On ‘Black Friday’ 13th May, we saw the tsunami effect of the Government’s defunding of the Australia Council with the announcement of the fates of the 262 organisations that had sought four year grants from the Council. The axe fell and small to medium arts organisations’ heads rolled. There was no longer enough operational funding to sustain many of the hard won gains of so many years building Australia’s arts infrastructure.
Instead, the egregious Catalyst program set up by the Government with the funds purloined from the Australia Council’s budget, far from providing the promised alternative choice, is actually funding much the same projects as the Australia Council but not the operations of the organisations to deliver them. Not only is there administrative duplication between the two funding bodies, but also double ups with 15 projects receiving funding from both sources; and with no marked improvement in equity for the less well-resourced states as was proudly trumpeted by the previous Arts Minister. Now, as we feared all along, the funding is being openly used for political purposes. The current Minister took pleasure in drip feeding the announcement of winners in electorates he was visiting. Then just a whisker before the election announcement, an extra $12 million was dredged up and whisked out the door, some going to projects which breach the Catalyst programs’ own guidelines and one openly acknowledging that it was at the urging of a Liberal Senator.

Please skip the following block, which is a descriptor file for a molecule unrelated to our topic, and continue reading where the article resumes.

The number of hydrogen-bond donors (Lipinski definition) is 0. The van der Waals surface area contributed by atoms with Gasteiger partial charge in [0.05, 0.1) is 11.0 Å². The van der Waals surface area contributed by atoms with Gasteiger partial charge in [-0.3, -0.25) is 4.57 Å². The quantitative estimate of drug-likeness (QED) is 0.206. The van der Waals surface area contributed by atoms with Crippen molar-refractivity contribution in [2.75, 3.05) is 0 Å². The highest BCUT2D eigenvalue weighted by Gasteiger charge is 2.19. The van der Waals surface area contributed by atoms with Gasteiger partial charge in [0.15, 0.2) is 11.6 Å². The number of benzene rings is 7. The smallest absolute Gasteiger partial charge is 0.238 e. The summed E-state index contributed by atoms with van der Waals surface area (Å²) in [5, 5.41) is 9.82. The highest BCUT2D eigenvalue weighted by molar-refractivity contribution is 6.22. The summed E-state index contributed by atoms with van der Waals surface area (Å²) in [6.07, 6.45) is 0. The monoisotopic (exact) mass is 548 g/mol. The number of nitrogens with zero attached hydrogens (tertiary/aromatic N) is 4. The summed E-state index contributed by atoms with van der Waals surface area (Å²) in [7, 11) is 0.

With the Australia Council’s four-year funding for organisations, though more money was allocated than before which meant that many very deserving organisations were able to be supported, this did not fully match the intention of the restructured Australia Council to remedy the ‘unfunded excellence’ black hole. The necessarily hastily reconfigured Council assessment system now has some flaws. No longer are there artform boards to set appropriate strategic frameworks to guide the peers in making their assessments. While the arms-length peer assessment model is strongly supported, what is now lacking is a context within which judicious decisions can made. And instead of making judgements about what funding might be needed by any organisation to fulfil their brief, the guiding principle seemed to be that organisations should get all or nothing of what they asked for. In a funding category that originally was meant for small to medium organisations who rely heavily on government support, now they were pitted against major entities like the huge state galleries and biennales. And service organisations which often work behind the scenes were competing against the more public producing and presenting organisations.